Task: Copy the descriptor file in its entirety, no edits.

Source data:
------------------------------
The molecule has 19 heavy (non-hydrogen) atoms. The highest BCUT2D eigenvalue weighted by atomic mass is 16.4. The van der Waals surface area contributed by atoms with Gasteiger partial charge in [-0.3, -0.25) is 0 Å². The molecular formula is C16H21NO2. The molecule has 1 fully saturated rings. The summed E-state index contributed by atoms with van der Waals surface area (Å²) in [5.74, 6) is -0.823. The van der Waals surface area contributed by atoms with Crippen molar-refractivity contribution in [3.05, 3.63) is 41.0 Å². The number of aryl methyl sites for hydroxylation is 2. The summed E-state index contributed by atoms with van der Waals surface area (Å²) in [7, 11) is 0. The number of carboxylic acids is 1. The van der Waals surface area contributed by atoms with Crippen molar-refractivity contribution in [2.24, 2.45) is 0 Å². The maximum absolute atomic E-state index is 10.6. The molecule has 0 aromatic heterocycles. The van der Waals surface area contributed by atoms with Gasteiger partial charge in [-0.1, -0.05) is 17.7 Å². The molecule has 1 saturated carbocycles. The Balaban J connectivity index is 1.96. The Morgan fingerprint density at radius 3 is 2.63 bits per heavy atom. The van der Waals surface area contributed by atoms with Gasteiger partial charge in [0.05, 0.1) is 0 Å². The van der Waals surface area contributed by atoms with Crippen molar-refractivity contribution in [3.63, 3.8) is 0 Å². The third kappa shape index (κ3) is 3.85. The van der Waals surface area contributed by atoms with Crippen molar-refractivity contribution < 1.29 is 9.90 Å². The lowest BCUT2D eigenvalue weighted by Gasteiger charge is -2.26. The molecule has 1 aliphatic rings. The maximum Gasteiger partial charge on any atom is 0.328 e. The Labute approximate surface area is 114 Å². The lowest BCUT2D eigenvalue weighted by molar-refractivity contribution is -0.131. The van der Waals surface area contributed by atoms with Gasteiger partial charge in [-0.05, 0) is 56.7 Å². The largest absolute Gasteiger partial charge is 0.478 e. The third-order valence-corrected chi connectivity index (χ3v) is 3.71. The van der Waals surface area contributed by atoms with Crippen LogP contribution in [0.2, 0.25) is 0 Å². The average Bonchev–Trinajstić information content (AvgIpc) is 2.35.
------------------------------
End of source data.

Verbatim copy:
The molecule has 19 heavy (non-hydrogen) atoms. The highest BCUT2D eigenvalue weighted by atomic mass is 16.4. The van der Waals surface area contributed by atoms with Gasteiger partial charge in [-0.3, -0.25) is 0 Å². The molecular formula is C16H21NO2. The molecule has 1 fully saturated rings. The summed E-state index contributed by atoms with van der Waals surface area (Å²) in [5.74, 6) is -0.823. The van der Waals surface area contributed by atoms with Crippen molar-refractivity contribution in [3.05, 3.63) is 41.0 Å². The number of aryl methyl sites for hydroxylation is 2. The summed E-state index contributed by atoms with van der Waals surface area (Å²) in [7, 11) is 0. The number of carboxylic acids is 1. The van der Waals surface area contributed by atoms with Crippen molar-refractivity contribution in [2.24, 2.45) is 0 Å². The maximum absolute atomic E-state index is 10.6. The molecule has 0 aromatic heterocycles. The van der Waals surface area contributed by atoms with Gasteiger partial charge in [-0.1, -0.05) is 17.7 Å². The molecule has 1 saturated carbocycles. The Balaban J connectivity index is 1.96. The Morgan fingerprint density at radius 3 is 2.63 bits per heavy atom. The van der Waals surface area contributed by atoms with Gasteiger partial charge in [0.05, 0.1) is 0 Å². The van der Waals surface area contributed by atoms with Crippen molar-refractivity contribution in [3.63, 3.8) is 0 Å². The third kappa shape index (κ3) is 3.85. The van der Waals surface area contributed by atoms with Crippen molar-refractivity contribution < 1.29 is 9.90 Å². The lowest BCUT2D eigenvalue weighted by Gasteiger charge is -2.26. The molecule has 1 aliphatic rings. The maximum Gasteiger partial charge on any atom is 0.328 e. The Labute approximate surface area is 114 Å². The lowest BCUT2D eigenvalue weighted by molar-refractivity contribution is -0.131. The van der Waals surface area contributed by atoms with Gasteiger partial charge in [-0.05, 0) is 56.7 Å². The largest absolute Gasteiger partial charge is 0.478 e. The third-order valence-corrected chi connectivity index (χ3v) is 3.71. The van der Waals surface area contributed by atoms with Crippen LogP contribution in [0.2, 0.25) is 0 Å². The average Bonchev–Trinajstić information content (AvgIpc) is 2.35.